Press Release – CPUC Updated Net Metering Proposal

Gov. Newsom and CPUC Issue Clarifying Net Metering Proposal But Work Remains to Accelerate Access and Adoption of Solar

Sacramento, CA – Today, Governor Newsom’s California Public Utilities Commission (CPUC) issued its updated proposed decision in the net metering proceeding. Net metering is a foundational clean energy policy that allows customers with onsite solar to save on their electric bill by receiving a credit for the excess clean energy they send back to the grid. The popular policy has helped propel California to the national leadership role it holds in rooftop solar adoption, with over 1.5 million solar roofs installed statewide.

The complex new proposal does not effectively support low-income and other disadvantaged communities who wish to adopt solar and benefit from the same bill savings and local environmental benefits that many other Californian’s have received. The proposal both narrowly defines who qualifies as low-income and fails to acknowledge the true additional costs these customers face when going solar. Specifically, more than 2 million customers have household incomes below 80% of the area median income (AMI), but do not qualify for low-income incentives under the CPUC’s definition.

“We are calling on Governor Newsom’s CPUC to develop stronger policies for low-income and other disadvantaged communities to benefit from the savings, clean air, and reliability benefits that solar can offer,” said Sachu Constantine, Vote Solar’s Executive Director. “The drastic decline in solar export rate harms California families and will stifle climate progress. What’s more, the proposal fails to adequately support future low-income solar customers. Solar has a key role to play in meeting California’s goal of 100% clean energy by 2045. Particularly with the passage of the federal Inflation Reduction Act, Governor Newsom should be supporting Californians who want to go solar, not undermining them.”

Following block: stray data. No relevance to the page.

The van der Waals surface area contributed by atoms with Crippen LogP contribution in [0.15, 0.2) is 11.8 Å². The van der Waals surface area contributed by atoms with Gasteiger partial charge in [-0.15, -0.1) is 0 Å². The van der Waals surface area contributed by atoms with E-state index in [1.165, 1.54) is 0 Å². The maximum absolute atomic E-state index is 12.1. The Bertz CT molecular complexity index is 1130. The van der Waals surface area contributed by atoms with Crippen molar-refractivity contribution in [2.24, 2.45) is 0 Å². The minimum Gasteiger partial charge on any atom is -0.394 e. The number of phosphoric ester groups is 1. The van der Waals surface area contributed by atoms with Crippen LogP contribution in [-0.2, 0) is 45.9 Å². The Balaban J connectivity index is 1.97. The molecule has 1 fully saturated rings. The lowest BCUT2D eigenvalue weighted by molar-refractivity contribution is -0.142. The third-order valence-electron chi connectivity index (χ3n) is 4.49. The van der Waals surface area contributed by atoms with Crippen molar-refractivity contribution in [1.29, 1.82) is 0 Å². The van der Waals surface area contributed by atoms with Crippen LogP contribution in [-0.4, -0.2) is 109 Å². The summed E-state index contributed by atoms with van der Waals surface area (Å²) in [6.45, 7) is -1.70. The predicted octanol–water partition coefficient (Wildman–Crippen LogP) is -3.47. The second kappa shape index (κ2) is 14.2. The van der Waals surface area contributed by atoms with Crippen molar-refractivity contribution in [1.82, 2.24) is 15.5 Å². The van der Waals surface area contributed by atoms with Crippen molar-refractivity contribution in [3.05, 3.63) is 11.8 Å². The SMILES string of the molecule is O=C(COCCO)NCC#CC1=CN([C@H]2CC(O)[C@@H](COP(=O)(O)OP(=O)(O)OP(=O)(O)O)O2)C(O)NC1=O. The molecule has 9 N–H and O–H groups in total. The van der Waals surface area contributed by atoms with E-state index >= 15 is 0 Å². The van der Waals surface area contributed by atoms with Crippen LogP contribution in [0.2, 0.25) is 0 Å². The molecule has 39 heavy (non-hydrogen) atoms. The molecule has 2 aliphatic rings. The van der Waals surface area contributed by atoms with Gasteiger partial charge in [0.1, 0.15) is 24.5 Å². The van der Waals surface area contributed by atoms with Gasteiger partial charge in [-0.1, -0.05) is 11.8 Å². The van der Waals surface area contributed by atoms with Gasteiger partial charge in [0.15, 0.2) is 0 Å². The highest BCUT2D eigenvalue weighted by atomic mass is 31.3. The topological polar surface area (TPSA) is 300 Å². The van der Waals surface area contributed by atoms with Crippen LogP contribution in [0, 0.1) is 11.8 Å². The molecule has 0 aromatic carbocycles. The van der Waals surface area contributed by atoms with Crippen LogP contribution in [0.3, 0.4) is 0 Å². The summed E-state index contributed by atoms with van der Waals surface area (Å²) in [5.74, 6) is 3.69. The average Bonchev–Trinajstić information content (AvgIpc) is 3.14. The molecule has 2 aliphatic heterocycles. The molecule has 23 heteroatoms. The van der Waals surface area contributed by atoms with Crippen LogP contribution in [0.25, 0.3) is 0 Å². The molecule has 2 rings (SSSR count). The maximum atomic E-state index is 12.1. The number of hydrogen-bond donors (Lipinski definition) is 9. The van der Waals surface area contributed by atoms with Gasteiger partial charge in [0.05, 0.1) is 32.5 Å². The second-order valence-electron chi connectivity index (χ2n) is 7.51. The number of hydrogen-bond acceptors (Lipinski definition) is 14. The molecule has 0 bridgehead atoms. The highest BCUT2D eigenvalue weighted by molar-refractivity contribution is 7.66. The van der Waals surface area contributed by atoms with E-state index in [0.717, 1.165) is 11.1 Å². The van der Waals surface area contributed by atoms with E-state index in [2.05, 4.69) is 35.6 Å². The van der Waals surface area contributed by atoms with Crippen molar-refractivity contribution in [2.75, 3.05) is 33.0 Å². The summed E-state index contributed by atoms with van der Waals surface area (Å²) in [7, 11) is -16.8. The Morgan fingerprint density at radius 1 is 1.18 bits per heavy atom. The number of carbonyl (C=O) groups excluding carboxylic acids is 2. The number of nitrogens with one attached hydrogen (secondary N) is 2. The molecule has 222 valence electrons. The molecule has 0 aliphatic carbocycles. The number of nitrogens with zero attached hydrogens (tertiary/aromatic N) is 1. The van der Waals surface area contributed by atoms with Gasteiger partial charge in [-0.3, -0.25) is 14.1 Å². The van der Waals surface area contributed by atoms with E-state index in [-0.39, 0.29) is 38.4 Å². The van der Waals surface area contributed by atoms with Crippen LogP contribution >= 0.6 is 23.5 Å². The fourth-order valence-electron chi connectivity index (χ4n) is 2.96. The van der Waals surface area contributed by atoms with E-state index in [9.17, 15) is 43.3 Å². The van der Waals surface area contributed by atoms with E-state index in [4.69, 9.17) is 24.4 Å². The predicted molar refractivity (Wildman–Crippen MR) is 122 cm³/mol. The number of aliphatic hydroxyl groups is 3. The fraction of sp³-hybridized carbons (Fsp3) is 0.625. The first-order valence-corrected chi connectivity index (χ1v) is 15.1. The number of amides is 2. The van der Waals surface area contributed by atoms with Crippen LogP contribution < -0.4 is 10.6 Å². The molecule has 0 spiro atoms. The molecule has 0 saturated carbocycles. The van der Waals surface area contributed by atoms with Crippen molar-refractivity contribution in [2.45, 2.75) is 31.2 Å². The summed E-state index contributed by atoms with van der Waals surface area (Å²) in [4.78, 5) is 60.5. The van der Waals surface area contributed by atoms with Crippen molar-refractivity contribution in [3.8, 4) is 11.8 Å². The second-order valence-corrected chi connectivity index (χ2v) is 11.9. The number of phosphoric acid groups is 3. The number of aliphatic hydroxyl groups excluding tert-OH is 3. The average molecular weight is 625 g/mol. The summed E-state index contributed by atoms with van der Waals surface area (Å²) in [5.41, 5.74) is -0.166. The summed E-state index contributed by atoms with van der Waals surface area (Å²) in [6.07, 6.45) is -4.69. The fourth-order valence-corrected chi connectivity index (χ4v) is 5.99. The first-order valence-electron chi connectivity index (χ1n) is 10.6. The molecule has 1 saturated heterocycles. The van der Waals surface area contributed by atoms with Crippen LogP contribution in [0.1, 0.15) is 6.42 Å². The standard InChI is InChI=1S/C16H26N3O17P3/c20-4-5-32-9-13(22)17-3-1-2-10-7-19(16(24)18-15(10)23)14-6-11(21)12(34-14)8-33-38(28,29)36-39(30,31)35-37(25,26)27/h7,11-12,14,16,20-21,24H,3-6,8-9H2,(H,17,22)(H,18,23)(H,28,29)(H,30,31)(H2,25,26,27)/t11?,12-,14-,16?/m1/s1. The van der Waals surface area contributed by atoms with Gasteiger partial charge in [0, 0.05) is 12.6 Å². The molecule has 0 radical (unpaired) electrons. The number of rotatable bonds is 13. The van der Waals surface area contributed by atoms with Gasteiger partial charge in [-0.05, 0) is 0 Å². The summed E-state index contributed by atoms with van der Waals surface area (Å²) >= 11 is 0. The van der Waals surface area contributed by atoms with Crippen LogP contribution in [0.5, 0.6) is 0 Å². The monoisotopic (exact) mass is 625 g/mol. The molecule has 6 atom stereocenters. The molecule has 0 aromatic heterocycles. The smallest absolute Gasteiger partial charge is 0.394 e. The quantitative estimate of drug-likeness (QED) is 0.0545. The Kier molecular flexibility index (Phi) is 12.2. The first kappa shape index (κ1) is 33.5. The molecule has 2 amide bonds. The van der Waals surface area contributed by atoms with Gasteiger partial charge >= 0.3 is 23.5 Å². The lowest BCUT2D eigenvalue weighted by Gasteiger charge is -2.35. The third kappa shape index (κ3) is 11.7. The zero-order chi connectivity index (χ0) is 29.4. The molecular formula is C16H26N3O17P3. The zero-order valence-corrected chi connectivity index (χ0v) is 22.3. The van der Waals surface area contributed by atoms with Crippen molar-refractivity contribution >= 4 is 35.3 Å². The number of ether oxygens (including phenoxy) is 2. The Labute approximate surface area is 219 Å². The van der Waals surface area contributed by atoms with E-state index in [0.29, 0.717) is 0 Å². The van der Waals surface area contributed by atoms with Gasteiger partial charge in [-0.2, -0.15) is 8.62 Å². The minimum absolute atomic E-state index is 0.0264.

The proposal rejects a solar fee, includes a glide path for the solar export rate, and refrains from infringing on customer’s behind the meter consumption. However, the proposed glide path falls short of creating a smooth and comprehensive transition from the state’s current solar policy in many ways. Though Vote Solar and other advocates supported a glide path, the steep initial drop in rates is prompting concerns about potential impacts. 

The proposed ‘glide path’ to help transition the solar market to this new policy paradigm includes a sudden and significant initial reduction in value of solar exports. This combined with the inadequate low-income solar assistance provisions hinders rooftop solar expansion at a time when the federal government has committed to monumental investments in clean energy progress.

Further, the proposed diminished export rate minimizes savings for all rooftop solar customers, especially low-income families whose energy bills account for a larger portion of their income. In effect, the proposed decision would create considerable barriers for millions of low-income families who already face additional barriers in considering rooftop solar. 

“In terms of the broader market, we are happy to see the Commission is rejecting the concept of a discriminatory solar fee. However, there is a lot of work to do to make sure this proposal creates a reasonable glide path for customers to follow from today’s solar programs to the future the Commission is building. We look forward to working with the CPUC on creating a smooth and predictable path for the state’s solar policies,” said Constantine.

The CPUC, which regulates the state’s investor-owned utilities, opened a proceeding to update net metering in August 2020. Stakeholders submitted and debated a range of proposed policy changes for how to keep rooftop solar growing and at the same time make rooftop solar generation more valuable to all utility ratepayers. The CPUC issued a disastrous proposal in December 2021, which was met with fierce opposition from the general public, environmental organizations, celebrities, and the solar industry. In response, the CPUC withdrew its proposal, accepted additional comments, and issued this new proposal today.  

Vote Solar was a stakeholder in the CPUC proceeding in 2021 and 2022 leading up the proposal and has played an influential role in shaping NEM policy in California for over 15 years. The CPUC will take stakeholder and public comment on today’s proposed decision for at least the next 45 days, with a final vote expected in late 2022. 


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